On 5 April, in the Institute of the History of Georgian Literature of the Georgian SSR Academy of Sciences, where Gamsakhurdia had latterly been working, a meeting was held at which he was “admonished”.
On these days, a leaflet went round Tbilisi containing accusations against Gamsakhurdia. “Representatives of the Georgian intelligentsia” came to his home and expressed “indignation at his behaviour”.
On 6 April in Tbilisi Musical College no, 3, where Merab Kostava taught, a meeting of the teachers’ council was held at which attempts were made to persuade Kostava to sign a ‘recantation’. Kostava objected that he had certain moral principles which he did not propose to abandon: “You yourselves would not believe me!”
Merab Kostava, 1939-1989
On 7 April, the leader of the Georgian Helsinki Group, member of the Action Group for the Defence of Human Rights in Georgia and member of the Soviet group of Amnesty International, Zviad Gamsakhurdia, member of the Georgian Helsinki Group Victor Rtskhiladze and member of the Action Group Merab Kostava were arrested.
On the morning of 7 April Zviad Gamsakhurdia went to work. An hour or two later a large group of KGB officials broke into his house, opening doors with their own keys and, not saying a word to his household (only Gamsakhurdia’s wife, her 8-month-old child, and her sister were at home), they started a search. During the search, objects and documents were taken without any record being made. The members of the family did not see a search record. On the following days KGB officials came every day to Gamsakhurdia’s house and, in the absence of members of the family, continued to take things away. They took from the house books, valuables and documents. When the ‘searches’ had ended, it transpired that the archives of Gamsakhurdia’s late father, the classic writer of Georgian literature K. Gamsakhurdia, and the collection of weapons built up by him had been taken from the house.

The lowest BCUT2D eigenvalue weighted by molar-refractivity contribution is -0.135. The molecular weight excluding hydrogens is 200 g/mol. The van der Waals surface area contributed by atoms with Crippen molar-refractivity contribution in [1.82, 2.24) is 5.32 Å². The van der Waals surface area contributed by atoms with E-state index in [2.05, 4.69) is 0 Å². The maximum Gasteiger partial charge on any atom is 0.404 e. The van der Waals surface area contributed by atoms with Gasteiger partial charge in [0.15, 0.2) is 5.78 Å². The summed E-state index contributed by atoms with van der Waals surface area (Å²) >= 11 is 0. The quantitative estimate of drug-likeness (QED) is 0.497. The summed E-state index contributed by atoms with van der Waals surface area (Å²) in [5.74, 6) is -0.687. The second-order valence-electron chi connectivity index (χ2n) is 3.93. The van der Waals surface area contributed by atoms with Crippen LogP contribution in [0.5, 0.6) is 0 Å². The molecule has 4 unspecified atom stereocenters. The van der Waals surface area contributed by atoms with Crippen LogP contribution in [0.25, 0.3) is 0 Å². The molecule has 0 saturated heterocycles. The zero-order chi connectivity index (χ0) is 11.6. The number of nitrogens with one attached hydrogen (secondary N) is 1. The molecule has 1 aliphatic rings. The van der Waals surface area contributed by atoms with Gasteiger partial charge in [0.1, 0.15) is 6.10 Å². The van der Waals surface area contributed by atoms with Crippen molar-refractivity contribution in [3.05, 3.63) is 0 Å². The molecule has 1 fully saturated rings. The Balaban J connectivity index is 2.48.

On 14 April 1978, Andrei Sakharov, Pyotr Grigorenko and Sophia Kalistratova sent a statement to the USSR Procurator-General. Describing how the ‘searches’ in Zviad Gamsakhurdia’s house had been carried out, they wrote:
“Such methods of investigation, grossly violating the norms established by law and the guarantees of the rights of the accused, turn searches and the removal of evidence into a kind of legalized robbery.
“We insistently demand the urgent and objective verification of the information set out above and the speedy adoption of measures for the elimination of arbitrary lawlessness and the restoration of legality.”
In view of his recent heart trouble V. Rtskhiladze was released on 11 April on a guarantee not to leave town. He has already been summoned for lengthy interrogations (at first, he was summoned daily).
Members of the Moscow Helsinki Group and also T. Khodorovich, Z. Grigorenko, A. Lavut, T. Velikanova, I. Melchuk, R. Galetsky and V. Turchin have declared:
“Repressions against the human rights movement and especially against the Helsinki groups are being continued and extended. These actions on the eve of the Belgrade conference bear witness to the fact that the Soviet government is totally ignoring the humanitarian articles of the Helsinki agreement.
“We call on the community of nations signatory to the Helsinki agreement to support our demand for the speedy release of Gamsakhurdia and Kostava and an end to the repressions against the human rights movement.”
The Christian Committee for the Defence of Believers’ Rights has also spoken out in Moscow in defence of Z. Gamsakhurdia and M. Kostava (see “Letters and Statements”, CCE 45.19).